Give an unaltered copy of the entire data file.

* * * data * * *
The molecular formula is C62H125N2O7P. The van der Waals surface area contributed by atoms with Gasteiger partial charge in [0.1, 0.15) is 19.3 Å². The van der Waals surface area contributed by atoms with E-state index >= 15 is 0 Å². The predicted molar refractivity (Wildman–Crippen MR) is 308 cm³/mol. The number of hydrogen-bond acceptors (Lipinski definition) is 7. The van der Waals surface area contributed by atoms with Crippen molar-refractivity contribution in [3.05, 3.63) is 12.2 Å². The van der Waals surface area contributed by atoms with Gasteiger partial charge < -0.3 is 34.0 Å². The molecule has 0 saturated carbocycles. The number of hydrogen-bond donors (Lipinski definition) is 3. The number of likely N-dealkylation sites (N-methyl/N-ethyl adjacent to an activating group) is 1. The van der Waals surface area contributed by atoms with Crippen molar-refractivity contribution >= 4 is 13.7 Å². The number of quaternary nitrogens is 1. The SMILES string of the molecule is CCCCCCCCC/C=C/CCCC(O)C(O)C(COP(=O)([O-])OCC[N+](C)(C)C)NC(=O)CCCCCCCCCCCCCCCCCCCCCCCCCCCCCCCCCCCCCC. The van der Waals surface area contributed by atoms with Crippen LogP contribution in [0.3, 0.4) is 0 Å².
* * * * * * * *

The molecular formula is C62H125N2O7P. The van der Waals surface area contributed by atoms with Gasteiger partial charge in [0.1, 0.15) is 19.3 Å². The van der Waals surface area contributed by atoms with E-state index >= 15 is 0 Å². The predicted molar refractivity (Wildman–Crippen MR) is 308 cm³/mol. The number of hydrogen-bond acceptors (Lipinski definition) is 7. The van der Waals surface area contributed by atoms with Crippen molar-refractivity contribution in [3.05, 3.63) is 12.2 Å². The van der Waals surface area contributed by atoms with Gasteiger partial charge < -0.3 is 34.0 Å². The molecule has 0 saturated carbocycles. The number of hydrogen-bond donors (Lipinski definition) is 3. The number of likely N-dealkylation sites (N-methyl/N-ethyl adjacent to an activating group) is 1. The van der Waals surface area contributed by atoms with Crippen molar-refractivity contribution >= 4 is 13.7 Å². The number of quaternary nitrogens is 1. The SMILES string of the molecule is CCCCCCCCC/C=C/CCCC(O)C(O)C(COP(=O)([O-])OCC[N+](C)(C)C)NC(=O)CCCCCCCCCCCCCCCCCCCCCCCCCCCCCCCCCCCCCC. The van der Waals surface area contributed by atoms with Crippen LogP contribution in [0.3, 0.4) is 0 Å².